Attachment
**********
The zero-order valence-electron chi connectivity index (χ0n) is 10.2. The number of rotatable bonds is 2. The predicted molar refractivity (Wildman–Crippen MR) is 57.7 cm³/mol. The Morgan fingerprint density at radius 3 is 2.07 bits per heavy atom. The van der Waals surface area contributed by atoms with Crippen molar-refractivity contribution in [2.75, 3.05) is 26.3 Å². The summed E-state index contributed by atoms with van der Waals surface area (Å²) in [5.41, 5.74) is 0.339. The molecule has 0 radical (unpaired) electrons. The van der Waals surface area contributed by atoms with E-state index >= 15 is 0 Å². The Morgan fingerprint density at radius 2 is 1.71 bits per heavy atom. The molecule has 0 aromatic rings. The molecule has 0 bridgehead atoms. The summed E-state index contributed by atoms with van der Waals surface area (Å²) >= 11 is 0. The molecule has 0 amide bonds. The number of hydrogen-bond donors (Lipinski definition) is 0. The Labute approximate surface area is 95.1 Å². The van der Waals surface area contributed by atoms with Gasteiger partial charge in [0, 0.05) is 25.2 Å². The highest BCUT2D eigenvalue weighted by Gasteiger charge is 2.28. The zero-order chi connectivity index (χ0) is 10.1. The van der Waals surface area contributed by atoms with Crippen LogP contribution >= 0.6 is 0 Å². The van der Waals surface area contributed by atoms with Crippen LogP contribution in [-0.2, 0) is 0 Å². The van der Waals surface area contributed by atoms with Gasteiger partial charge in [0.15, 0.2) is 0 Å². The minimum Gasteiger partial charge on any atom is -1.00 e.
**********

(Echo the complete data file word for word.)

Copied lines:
The zero-order valence-electron chi connectivity index (χ0n) is 10.2. The number of rotatable bonds is 2. The predicted molar refractivity (Wildman–Crippen MR) is 57.7 cm³/mol. The Morgan fingerprint density at radius 3 is 2.07 bits per heavy atom. The van der Waals surface area contributed by atoms with Crippen molar-refractivity contribution in [2.75, 3.05) is 26.3 Å². The summed E-state index contributed by atoms with van der Waals surface area (Å²) in [5.41, 5.74) is 0.339. The molecule has 0 radical (unpaired) electrons. The van der Waals surface area contributed by atoms with E-state index >= 15 is 0 Å². The Morgan fingerprint density at radius 2 is 1.71 bits per heavy atom. The molecule has 0 aromatic rings. The molecule has 0 bridgehead atoms. The summed E-state index contributed by atoms with van der Waals surface area (Å²) >= 11 is 0. The molecule has 0 amide bonds. The number of hydrogen-bond donors (Lipinski definition) is 0. The Labute approximate surface area is 95.1 Å². The van der Waals surface area contributed by atoms with Gasteiger partial charge in [0, 0.05) is 25.2 Å². The highest BCUT2D eigenvalue weighted by Gasteiger charge is 2.28. The zero-order chi connectivity index (χ0) is 10.1. The van der Waals surface area contributed by atoms with Crippen LogP contribution >= 0.6 is 0 Å². The van der Waals surface area contributed by atoms with Crippen LogP contribution in [-0.2, 0) is 0 Å². The van der Waals surface area contributed by atoms with Gasteiger partial charge in [0.15, 0.2) is 0 Å². The minimum Gasteiger partial charge on any atom is -1.00 e.